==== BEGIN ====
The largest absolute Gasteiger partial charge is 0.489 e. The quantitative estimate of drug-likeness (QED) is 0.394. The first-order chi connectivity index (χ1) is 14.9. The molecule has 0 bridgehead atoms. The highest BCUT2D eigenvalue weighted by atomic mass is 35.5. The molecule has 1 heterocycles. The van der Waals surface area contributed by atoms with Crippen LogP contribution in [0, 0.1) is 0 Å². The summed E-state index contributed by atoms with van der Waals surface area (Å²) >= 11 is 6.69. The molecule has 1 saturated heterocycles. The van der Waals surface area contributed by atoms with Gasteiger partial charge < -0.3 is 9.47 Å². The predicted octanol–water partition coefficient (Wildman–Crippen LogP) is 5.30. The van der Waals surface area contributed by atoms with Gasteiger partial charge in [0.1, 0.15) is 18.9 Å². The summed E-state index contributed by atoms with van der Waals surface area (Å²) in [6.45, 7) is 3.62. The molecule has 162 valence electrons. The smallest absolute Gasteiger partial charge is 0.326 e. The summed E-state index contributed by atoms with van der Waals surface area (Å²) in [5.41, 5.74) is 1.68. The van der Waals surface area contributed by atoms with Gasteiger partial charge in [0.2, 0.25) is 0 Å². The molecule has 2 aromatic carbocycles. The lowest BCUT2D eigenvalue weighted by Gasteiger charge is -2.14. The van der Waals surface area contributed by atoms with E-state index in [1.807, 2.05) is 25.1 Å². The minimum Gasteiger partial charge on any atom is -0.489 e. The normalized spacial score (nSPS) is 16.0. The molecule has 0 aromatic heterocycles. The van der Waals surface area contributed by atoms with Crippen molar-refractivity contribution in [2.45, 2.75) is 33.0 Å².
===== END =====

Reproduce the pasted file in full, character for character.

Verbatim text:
The largest absolute Gasteiger partial charge is 0.489 e. The quantitative estimate of drug-likeness (QED) is 0.394. The first-order chi connectivity index (χ1) is 14.9. The molecule has 0 bridgehead atoms. The highest BCUT2D eigenvalue weighted by atomic mass is 35.5. The molecule has 1 heterocycles. The van der Waals surface area contributed by atoms with Crippen LogP contribution in [0, 0.1) is 0 Å². The summed E-state index contributed by atoms with van der Waals surface area (Å²) >= 11 is 6.69. The molecule has 1 saturated heterocycles. The van der Waals surface area contributed by atoms with Gasteiger partial charge < -0.3 is 9.47 Å². The predicted octanol–water partition coefficient (Wildman–Crippen LogP) is 5.30. The van der Waals surface area contributed by atoms with Gasteiger partial charge in [0.1, 0.15) is 18.9 Å². The summed E-state index contributed by atoms with van der Waals surface area (Å²) in [6.45, 7) is 3.62. The molecule has 162 valence electrons. The smallest absolute Gasteiger partial charge is 0.326 e. The summed E-state index contributed by atoms with van der Waals surface area (Å²) in [5.41, 5.74) is 1.68. The van der Waals surface area contributed by atoms with Gasteiger partial charge in [0.2, 0.25) is 0 Å². The molecule has 2 aromatic carbocycles. The lowest BCUT2D eigenvalue weighted by Gasteiger charge is -2.14. The van der Waals surface area contributed by atoms with E-state index in [1.807, 2.05) is 25.1 Å². The minimum Gasteiger partial charge on any atom is -0.489 e. The normalized spacial score (nSPS) is 16.0. The molecule has 0 aromatic heterocycles. The van der Waals surface area contributed by atoms with Crippen molar-refractivity contribution in [2.45, 2.75) is 33.0 Å².